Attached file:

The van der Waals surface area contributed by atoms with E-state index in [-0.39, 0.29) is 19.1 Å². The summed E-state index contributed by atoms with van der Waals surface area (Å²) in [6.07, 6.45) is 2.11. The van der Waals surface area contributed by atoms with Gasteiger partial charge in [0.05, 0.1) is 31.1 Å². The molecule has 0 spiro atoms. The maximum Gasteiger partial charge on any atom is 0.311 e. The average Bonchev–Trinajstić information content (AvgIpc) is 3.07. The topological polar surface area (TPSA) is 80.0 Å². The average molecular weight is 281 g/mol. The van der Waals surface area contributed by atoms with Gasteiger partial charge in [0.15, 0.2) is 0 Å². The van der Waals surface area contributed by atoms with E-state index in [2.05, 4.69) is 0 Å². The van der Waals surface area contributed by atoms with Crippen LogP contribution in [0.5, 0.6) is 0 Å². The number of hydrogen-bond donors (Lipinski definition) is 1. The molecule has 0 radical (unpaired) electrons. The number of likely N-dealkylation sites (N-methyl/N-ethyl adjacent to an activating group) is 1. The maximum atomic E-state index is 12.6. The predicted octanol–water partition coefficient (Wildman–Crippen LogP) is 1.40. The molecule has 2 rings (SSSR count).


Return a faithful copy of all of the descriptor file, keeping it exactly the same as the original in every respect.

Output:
The van der Waals surface area contributed by atoms with E-state index in [-0.39, 0.29) is 19.1 Å². The summed E-state index contributed by atoms with van der Waals surface area (Å²) in [6.07, 6.45) is 2.11. The van der Waals surface area contributed by atoms with Gasteiger partial charge in [0.05, 0.1) is 31.1 Å². The molecule has 0 spiro atoms. The maximum Gasteiger partial charge on any atom is 0.311 e. The average Bonchev–Trinajstić information content (AvgIpc) is 3.07. The topological polar surface area (TPSA) is 80.0 Å². The average molecular weight is 281 g/mol. The van der Waals surface area contributed by atoms with Gasteiger partial charge in [0.15, 0.2) is 0 Å². The van der Waals surface area contributed by atoms with E-state index in [2.05, 4.69) is 0 Å². The van der Waals surface area contributed by atoms with Crippen LogP contribution in [0.5, 0.6) is 0 Å². The number of hydrogen-bond donors (Lipinski definition) is 1. The molecule has 0 radical (unpaired) electrons. The number of likely N-dealkylation sites (N-methyl/N-ethyl adjacent to an activating group) is 1. The maximum atomic E-state index is 12.6. The predicted octanol–water partition coefficient (Wildman–Crippen LogP) is 1.40. The molecule has 2 rings (SSSR count).